The biggest challenge with Cloverfield was to avoid getting it spoiled for me. Considering all the marketing and hype surrounding it, this was not small treat. It came out in January and I managed to watch it in September without anyone online, in real life or in an article would tell me what was destroying Manhattan in it. So let me ruin it for you, in case you have not seen it. Just kidding, won’t do that.
It was an effectively wrote, shot, acted, and CGI-ed movie. The writing was good enough to start care for the characters, even when their interrelations were not entirely clear yet. The handheld shooting, all mimicking homemade videos was the most valuable in creating a documentary feel. But I could not resist thinking that this method was inspired by the European dogma filmmaking school, where it was used differently to tell personal stories in a more intimate, natural manner. Here the purpose might have been the same, but the fact that it is a catastrophe movie created a whole new meaning. From a purist point of view it was confusing. I liked though that I was not familiar with any of the actors. That again contributed to the home-movie feel: I did not associate any fo the faces to the actors’ previous roles. The CGI effect started of subtle and distorted and in the distance, to be scary enough and they were a bit of a disappointment, when we got to see the cause of the destruction up close.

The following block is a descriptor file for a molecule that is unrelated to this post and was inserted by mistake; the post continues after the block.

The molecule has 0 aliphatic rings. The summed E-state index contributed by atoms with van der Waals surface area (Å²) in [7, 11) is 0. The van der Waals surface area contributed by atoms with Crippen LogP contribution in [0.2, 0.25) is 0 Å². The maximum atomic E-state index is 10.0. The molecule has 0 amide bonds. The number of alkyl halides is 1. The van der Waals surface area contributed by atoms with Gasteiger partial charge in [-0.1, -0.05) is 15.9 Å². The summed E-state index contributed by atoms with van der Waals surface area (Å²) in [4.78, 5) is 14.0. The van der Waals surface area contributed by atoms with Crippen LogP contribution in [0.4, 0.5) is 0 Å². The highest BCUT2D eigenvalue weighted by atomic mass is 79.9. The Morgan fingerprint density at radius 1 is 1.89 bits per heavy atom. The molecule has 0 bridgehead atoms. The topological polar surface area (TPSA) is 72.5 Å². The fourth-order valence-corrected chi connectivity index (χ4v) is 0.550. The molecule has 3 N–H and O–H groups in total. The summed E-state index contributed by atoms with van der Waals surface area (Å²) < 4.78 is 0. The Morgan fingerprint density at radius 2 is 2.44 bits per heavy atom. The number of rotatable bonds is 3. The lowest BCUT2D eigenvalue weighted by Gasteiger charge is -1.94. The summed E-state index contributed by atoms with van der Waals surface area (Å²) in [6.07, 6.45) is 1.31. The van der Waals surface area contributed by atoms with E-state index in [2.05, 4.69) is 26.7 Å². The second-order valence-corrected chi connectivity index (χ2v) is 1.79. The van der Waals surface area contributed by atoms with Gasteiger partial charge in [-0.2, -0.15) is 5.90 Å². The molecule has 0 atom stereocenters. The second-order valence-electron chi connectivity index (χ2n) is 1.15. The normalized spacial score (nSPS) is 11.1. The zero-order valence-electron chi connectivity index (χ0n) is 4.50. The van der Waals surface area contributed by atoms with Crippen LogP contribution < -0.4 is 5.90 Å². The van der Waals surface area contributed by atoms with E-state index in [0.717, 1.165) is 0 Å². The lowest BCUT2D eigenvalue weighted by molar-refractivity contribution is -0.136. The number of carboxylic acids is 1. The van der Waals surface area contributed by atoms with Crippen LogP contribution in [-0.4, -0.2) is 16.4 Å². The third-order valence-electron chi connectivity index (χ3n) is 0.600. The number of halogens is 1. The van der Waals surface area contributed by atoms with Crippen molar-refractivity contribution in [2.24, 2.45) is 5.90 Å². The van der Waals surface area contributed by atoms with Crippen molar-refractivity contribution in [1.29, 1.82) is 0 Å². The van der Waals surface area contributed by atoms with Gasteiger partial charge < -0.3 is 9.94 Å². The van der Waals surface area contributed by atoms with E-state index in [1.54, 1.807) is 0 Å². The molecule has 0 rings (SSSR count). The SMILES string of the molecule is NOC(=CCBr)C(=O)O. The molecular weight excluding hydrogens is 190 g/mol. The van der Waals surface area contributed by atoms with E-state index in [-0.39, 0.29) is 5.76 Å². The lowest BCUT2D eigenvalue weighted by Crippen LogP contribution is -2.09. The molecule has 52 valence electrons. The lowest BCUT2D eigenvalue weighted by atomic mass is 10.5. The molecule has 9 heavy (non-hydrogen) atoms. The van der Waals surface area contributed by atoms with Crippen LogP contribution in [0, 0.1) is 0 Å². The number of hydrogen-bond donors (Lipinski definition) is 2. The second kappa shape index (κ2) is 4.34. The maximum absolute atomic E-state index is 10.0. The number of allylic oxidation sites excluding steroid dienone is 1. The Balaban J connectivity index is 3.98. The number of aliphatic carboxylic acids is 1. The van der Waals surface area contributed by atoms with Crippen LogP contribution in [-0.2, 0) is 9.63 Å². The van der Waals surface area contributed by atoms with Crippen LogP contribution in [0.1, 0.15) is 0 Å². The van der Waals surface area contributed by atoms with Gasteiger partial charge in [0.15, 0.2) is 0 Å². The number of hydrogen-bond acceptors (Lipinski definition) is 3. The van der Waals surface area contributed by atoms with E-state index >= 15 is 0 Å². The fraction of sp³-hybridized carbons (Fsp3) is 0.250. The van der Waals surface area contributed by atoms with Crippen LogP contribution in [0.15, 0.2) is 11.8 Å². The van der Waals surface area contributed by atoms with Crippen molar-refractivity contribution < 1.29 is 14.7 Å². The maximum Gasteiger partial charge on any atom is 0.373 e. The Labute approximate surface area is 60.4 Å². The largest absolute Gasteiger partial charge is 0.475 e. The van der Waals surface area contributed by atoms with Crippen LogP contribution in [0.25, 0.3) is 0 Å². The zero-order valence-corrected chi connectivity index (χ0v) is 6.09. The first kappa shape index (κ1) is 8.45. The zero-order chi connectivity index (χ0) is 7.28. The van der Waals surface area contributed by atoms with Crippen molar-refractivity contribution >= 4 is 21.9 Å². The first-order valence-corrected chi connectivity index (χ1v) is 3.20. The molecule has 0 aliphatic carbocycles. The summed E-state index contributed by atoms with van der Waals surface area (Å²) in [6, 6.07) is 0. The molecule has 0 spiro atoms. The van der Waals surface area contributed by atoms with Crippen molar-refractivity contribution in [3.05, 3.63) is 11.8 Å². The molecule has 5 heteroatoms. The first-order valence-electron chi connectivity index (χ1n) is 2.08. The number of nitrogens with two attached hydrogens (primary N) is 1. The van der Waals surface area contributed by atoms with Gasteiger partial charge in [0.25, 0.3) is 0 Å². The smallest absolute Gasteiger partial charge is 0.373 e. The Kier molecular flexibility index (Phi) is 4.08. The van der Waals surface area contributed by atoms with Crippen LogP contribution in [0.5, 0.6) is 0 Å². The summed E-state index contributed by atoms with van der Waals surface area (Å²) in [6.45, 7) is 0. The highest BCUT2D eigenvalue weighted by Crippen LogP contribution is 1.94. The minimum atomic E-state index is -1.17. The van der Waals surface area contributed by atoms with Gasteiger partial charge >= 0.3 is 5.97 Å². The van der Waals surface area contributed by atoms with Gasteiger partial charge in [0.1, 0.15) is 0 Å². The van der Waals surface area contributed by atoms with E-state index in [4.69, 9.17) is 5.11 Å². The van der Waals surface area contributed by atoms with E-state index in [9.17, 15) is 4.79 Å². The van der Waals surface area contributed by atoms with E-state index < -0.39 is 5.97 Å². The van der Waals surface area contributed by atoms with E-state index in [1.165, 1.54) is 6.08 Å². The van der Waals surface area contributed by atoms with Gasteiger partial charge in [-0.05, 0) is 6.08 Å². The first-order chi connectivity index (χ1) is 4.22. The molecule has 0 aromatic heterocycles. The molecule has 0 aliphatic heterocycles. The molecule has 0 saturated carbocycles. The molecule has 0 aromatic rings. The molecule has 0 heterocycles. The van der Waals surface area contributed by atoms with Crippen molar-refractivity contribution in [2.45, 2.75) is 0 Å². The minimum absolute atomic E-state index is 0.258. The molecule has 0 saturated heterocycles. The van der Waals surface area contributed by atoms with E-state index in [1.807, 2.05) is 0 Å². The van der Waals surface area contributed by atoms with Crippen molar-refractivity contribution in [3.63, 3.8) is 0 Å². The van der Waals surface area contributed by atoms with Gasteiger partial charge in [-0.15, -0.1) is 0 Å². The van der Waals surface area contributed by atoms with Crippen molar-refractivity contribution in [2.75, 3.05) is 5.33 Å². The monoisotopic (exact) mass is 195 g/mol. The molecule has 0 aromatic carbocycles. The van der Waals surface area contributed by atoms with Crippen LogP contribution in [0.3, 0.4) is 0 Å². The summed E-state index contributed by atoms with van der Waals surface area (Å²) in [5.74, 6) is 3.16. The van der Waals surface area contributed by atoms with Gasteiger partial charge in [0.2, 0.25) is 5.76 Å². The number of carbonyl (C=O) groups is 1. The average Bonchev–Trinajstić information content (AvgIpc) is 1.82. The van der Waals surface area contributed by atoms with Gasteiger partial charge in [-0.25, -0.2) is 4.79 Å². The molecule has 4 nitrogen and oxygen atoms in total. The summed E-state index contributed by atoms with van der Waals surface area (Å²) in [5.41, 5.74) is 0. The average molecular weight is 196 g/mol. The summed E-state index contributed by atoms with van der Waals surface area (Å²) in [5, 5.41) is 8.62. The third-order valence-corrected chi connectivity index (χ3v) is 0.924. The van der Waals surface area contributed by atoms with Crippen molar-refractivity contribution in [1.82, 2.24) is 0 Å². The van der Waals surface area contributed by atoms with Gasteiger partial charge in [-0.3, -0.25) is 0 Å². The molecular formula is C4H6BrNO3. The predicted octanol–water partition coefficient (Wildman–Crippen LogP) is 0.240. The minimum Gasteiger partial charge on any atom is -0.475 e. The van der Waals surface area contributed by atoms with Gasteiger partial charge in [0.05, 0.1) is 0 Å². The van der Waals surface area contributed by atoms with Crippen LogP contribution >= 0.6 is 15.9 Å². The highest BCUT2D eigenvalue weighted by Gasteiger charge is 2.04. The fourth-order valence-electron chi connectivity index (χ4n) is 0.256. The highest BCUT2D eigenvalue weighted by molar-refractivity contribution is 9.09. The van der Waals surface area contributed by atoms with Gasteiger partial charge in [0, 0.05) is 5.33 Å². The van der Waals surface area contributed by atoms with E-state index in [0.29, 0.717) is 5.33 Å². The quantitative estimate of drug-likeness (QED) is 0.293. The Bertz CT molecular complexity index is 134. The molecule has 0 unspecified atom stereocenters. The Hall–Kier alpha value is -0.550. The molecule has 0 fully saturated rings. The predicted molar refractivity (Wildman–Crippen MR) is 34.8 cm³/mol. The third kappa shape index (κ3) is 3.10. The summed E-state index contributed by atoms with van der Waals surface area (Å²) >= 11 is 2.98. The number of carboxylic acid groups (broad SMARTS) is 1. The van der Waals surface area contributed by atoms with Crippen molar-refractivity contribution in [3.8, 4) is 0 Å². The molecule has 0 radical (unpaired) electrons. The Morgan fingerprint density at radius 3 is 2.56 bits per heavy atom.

This was a fun movie, with new ideas, execution and people. I would not watch it again though. Having watched it once the tension in me built up probably exactly the way its creators envisioned. It would just not work the same way again.